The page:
Pancreatic Cancer: Overview of Recommendations from the 2018 National Institute of Clinical Excellence (NICE) Guidelines on Providing pain relief to Patients with Endoscopic Therapies
Received Date: June 14, 2019; Published Date: June 18, 2019
EUS-CPN is an outpatient endoscopic procedure and is recommended within current NICE as part of the standard care for relieving abdominal pain in patients with pancreatic cancer, when pain is intractable, or morphine use is escalating. . A meta-analysis of case series report that EUS-CPN can significantly reduce pain scores (p<0.00001). In a clinical trial, compared to patients treated with morphine alone, those receiving EUS-CPN had 60.7 % less pain (P=0.01) at 3 months . Diarrhea, postural hypotension and exacerbation of pain occurs in 9-30% of patients, which resolve spontaneously. Spinal stroke has been reported twice in case reports. Overall, EUS-CPN reduces pain and morphine consumption, and should be available routinely, although further research is needed to optimize timing and patient selection. In their guidelines from 2018 on the management of patients with pancreatic cancer, NICE recommends use of endoscopic ultrasound guided coeliac plexus neurolysis (EUS-CPN) to promote relief of abdominal pain when the pain: i) is intractable, ii) is refractory to escalating doses of opioids or iii) there are adverse effects from opioids negatively affecting patient’s quality of life . This paper gives an overview of EUS-CPN use, which is relevant to many health professionals who manage patients with pancreatic cancer. Currently, EUS-CPN availability may be limited due to the relative lack of doctors trained in this procedure. We review its application, efficacy and safety which clinicians need to be appreciate when referring patients for EUS-CPN.
Pancreatic cancer has the worst prognosis of any cancer, and only minimal survival benefits have been achieved in recent decades. Nearly 80% of patients report abdominal pain, of which 44% require strong opioid analgesia. Observational work shows that uncontrolled pain is associated with a reduced survival, performance status and tolerance to chemotherapy [2- 4]. Uncontrolled pain may also negatively affect appetite, mood, sleep and quality of life, hence promoting analgesia is essential. EUS-CPN is performed as a day case procedure, under conscious sedation with midazolam and pethidine given at similar doses for a diagnostic colonoscopy. A flexible endoscope, which has an ultrasound probe incorporated in its tip, is inserted through the oral cavity into the stomach. The probe is then placed against the lesser curve of the stomach enabling the endoscopist to visualize the pancreas ultrasonically on a screen. The coeliac trunk (the root of the coeliac artery arising at the abdominal aorta), which is surrounded by the neuronal coeliac plexus, is visualized on the ultrasound screen. The coeliac trunk is the anatomical landmark for localizing the coeliac plexus which cannot be directly visualized. The endoscopist then advances a needle through the stomach wall into the retroperitoneal space laterally to the coeliac trunk and injects local anesthetic (usually 10 ml 25% bupivacaine), followed by 10 mL of dehydrated (98 percent) alcohol around the coeliac trunk. Alcohol causes irreversible chemical ablation of the afferent pain fibres originating from the pancreas, which synapse at the coeliac ganglia, and disrupts pain signaling pathways to the brain. Typically, the procedure lasts 30 to 45 minutes and a short period of observation is required in the recovery area before discharge.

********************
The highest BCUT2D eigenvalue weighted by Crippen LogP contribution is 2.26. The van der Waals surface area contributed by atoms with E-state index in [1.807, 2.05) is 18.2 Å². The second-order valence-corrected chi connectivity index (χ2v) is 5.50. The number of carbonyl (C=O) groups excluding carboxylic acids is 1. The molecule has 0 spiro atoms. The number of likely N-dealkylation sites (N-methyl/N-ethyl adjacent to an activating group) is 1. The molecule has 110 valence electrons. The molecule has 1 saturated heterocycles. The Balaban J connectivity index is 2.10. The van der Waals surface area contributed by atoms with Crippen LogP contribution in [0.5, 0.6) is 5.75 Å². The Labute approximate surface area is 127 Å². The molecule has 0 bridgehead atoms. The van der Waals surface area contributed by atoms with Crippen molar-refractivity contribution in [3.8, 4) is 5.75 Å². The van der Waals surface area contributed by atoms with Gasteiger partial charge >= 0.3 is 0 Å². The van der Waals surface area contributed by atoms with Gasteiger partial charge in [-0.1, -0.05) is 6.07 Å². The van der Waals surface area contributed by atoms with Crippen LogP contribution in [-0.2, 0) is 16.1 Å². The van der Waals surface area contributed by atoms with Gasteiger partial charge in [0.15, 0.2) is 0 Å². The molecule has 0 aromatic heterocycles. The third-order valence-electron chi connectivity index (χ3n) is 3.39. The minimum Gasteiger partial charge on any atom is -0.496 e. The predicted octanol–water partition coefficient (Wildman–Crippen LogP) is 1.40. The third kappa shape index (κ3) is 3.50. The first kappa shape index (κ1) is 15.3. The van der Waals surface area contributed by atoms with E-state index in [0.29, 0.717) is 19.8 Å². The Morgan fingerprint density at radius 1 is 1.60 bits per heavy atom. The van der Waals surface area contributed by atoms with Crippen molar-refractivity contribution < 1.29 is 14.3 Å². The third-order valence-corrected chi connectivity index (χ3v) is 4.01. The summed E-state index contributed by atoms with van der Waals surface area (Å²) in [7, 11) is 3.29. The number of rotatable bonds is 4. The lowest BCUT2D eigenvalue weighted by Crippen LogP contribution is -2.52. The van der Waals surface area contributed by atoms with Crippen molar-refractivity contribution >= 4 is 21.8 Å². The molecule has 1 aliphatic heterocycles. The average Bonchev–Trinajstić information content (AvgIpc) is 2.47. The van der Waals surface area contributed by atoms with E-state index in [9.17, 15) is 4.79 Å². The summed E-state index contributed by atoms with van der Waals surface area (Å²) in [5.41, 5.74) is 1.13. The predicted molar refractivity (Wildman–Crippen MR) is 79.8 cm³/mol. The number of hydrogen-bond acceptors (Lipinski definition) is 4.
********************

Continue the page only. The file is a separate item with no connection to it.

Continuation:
The efficacy of EUS-CPN was reported in a meta-analysis of 6 case series of 295 patients which documented a mean decrease of 4.26 points (95% CI 3.00-5.53, p<0.00001) in the abdominal pain visual analogue score (1-10 scale) after 2 weeks . This benefit was sustained in two-weekly follow-up measurements of pain score over 3 months (p< 0.001). However, there is only one randomized controlled trial of 98 patients, which compared EUS-CPN versus opioid analgesia, alone in patients with abdominal pain at diagnosis . Participants in the EUS-CPN group reported reduction in pain scores by 18% (95% CI, 0% to 37%) at the first month and 49% (95% CI, 38% to 61%) at 3 months. The non-EUS-CPN patients reported increased pain scores of 11% (95% CI, 13% to 49%) at the first month and 12% (95% CI, -19% to 36%) at 3 months, when patients in the EUS-CPN group had 60.7% less pain than those in the control arm [difference between the mean percent changes in pain scores was -60.7 %, 95% CI, -86.6 to -25.5, p= 0.01)] . There were several trial limitations namely patients with metastases were excluded, cancer stage was unreported and patients developing pain after diagnosis were not included. Furthermore, nearly 83% of patients were excluded for unreported reasons which questions its generalizability. Another observational study reported cancers directly infiltrating the coeliac plexus responded less well to EUS-CPN, than those not involving this structure . A possible explanation is that the injectate may not reach pain fibres deeper within the cancer. There may thus be a role for prophylactic EUSCPN among patients with pancreatic cancer given the prevalence of this problem, though the efficacy of this is untested. Other variables such as cancer location within the pancreas, tumour size, pain score at baseline and demographics do not predict response to EUS-CPN . Complications of EUS-CPN are relatively uncommon and selflimiting including diarrhea (18%), postural hypotension (11-30%) and worsening abdominal pain (9%), which resolve within a week [5,6]. Spinal stroke causing irreversible paraparesis, described in two patients, is a rare and serious consequence, presumably due to vasospasm of a spinal artery branch after injecting alcohol [8,9]. There are no reports of any procedure-associated mortality. Future qualitative research should explore patients’ perspectives of receiving endoscopic therapies, as most will already have had a diagnostic EUS to obtain cytology.